Harmony Gold

It’s rarely a quiet day in South African mining. Last week there was the Mining Indaba conference, where the mood among many miners was one of caution; the mines minister has indicated that the controversial Mineral and Petroleum Resources Development Amendment Bill will pass within months; and negotiations over the crippling mining strikes have apparently ground to halt. Then there was the tragic death of at least 10 workers in two separate incidents at Harmony Gold (pictured).

So where next for the industry? 

South African mining stocks have had a tough time of it in the last 12 months what with strikes, outages and falling commodity prices. So you’d expect much of the bad news to be priced in.

However, Harmony Gold pulled off a surprise on Friday. The company announced a headline loss for the latest quarter of $23m, mainly due to the prolonged closure of a key mine. Its shares fell over 8 per cent to a low not seen since 2005.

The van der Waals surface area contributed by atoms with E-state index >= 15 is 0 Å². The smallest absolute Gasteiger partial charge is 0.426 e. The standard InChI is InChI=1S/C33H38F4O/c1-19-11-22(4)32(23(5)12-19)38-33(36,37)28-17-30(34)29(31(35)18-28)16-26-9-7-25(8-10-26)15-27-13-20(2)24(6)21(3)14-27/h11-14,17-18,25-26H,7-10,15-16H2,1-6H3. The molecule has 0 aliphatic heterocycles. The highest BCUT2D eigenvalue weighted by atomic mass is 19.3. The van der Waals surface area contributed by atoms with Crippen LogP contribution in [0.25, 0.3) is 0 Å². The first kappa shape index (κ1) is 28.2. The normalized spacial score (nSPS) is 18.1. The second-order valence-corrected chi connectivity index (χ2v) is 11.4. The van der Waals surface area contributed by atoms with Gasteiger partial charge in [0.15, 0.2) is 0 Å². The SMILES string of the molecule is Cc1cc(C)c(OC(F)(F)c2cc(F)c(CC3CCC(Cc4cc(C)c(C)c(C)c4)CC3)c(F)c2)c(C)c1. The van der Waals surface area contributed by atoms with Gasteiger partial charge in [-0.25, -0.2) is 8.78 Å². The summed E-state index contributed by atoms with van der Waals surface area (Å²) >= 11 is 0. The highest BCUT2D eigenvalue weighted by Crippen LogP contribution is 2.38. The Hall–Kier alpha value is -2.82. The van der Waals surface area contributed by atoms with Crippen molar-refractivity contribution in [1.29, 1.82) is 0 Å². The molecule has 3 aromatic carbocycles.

After a tumultuous 2012 of strikes and unrest, South African mining stocks are on the up. The Johannesburg Stock Exchange main index briefly hit a new all-time high on Monday, and miners have joined the recent rally.

But not everyone is participating in the upswing. Harmony Gold, the country’s third largest producer, on Monday announced the suspension of operations at one of its main mines, and warned it may even close the site for good. The shares were down around 5 per cent.